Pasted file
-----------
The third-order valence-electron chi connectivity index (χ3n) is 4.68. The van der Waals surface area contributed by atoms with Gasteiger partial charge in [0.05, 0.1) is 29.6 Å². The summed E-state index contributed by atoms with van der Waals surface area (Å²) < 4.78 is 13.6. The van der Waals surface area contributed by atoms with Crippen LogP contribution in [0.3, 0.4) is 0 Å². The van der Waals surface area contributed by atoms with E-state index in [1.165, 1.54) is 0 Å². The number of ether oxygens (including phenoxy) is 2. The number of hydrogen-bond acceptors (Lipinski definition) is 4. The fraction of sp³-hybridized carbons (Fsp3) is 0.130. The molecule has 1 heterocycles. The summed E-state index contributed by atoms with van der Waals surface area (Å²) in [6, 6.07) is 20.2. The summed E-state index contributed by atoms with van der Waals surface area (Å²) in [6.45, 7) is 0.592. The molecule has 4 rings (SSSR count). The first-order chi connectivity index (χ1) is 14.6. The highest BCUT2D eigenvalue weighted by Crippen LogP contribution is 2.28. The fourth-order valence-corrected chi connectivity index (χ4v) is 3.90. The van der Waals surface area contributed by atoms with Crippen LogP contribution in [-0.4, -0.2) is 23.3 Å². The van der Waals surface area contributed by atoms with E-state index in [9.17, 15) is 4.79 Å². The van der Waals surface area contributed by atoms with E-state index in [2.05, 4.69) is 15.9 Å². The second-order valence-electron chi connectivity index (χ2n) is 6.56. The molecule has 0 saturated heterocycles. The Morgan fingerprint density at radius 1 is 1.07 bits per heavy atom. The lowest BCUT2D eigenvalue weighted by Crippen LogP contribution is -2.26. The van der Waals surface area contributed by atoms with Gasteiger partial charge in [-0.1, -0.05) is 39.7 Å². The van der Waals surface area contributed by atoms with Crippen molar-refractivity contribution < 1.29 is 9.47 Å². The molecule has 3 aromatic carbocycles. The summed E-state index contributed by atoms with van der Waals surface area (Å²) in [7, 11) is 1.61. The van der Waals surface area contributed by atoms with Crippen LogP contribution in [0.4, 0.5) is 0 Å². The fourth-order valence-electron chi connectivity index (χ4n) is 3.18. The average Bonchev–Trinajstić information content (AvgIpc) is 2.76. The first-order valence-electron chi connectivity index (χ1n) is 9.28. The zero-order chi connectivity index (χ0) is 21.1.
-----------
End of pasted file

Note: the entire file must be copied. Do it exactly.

The third-order valence-electron chi connectivity index (χ3n) is 4.68. The van der Waals surface area contributed by atoms with Gasteiger partial charge in [0.05, 0.1) is 29.6 Å². The summed E-state index contributed by atoms with van der Waals surface area (Å²) < 4.78 is 13.6. The van der Waals surface area contributed by atoms with Crippen LogP contribution in [0.3, 0.4) is 0 Å². The van der Waals surface area contributed by atoms with E-state index in [1.165, 1.54) is 0 Å². The number of ether oxygens (including phenoxy) is 2. The number of hydrogen-bond acceptors (Lipinski definition) is 4. The fraction of sp³-hybridized carbons (Fsp3) is 0.130. The molecule has 1 heterocycles. The summed E-state index contributed by atoms with van der Waals surface area (Å²) in [6, 6.07) is 20.2. The summed E-state index contributed by atoms with van der Waals surface area (Å²) in [6.45, 7) is 0.592. The molecule has 4 rings (SSSR count). The first-order chi connectivity index (χ1) is 14.6. The highest BCUT2D eigenvalue weighted by Crippen LogP contribution is 2.28. The fourth-order valence-corrected chi connectivity index (χ4v) is 3.90. The van der Waals surface area contributed by atoms with Crippen LogP contribution in [-0.4, -0.2) is 23.3 Å². The van der Waals surface area contributed by atoms with E-state index in [9.17, 15) is 4.79 Å². The van der Waals surface area contributed by atoms with E-state index in [2.05, 4.69) is 15.9 Å². The second-order valence-electron chi connectivity index (χ2n) is 6.56. The molecule has 0 saturated heterocycles. The Morgan fingerprint density at radius 1 is 1.07 bits per heavy atom. The lowest BCUT2D eigenvalue weighted by Crippen LogP contribution is -2.26. The van der Waals surface area contributed by atoms with Gasteiger partial charge in [-0.1, -0.05) is 39.7 Å². The van der Waals surface area contributed by atoms with Crippen molar-refractivity contribution < 1.29 is 9.47 Å². The molecule has 3 aromatic carbocycles. The summed E-state index contributed by atoms with van der Waals surface area (Å²) in [7, 11) is 1.61. The van der Waals surface area contributed by atoms with Crippen LogP contribution in [0.4, 0.5) is 0 Å². The fourth-order valence-electron chi connectivity index (χ4n) is 3.18. The average Bonchev–Trinajstić information content (AvgIpc) is 2.76. The first-order valence-electron chi connectivity index (χ1n) is 9.28. The zero-order chi connectivity index (χ0) is 21.1.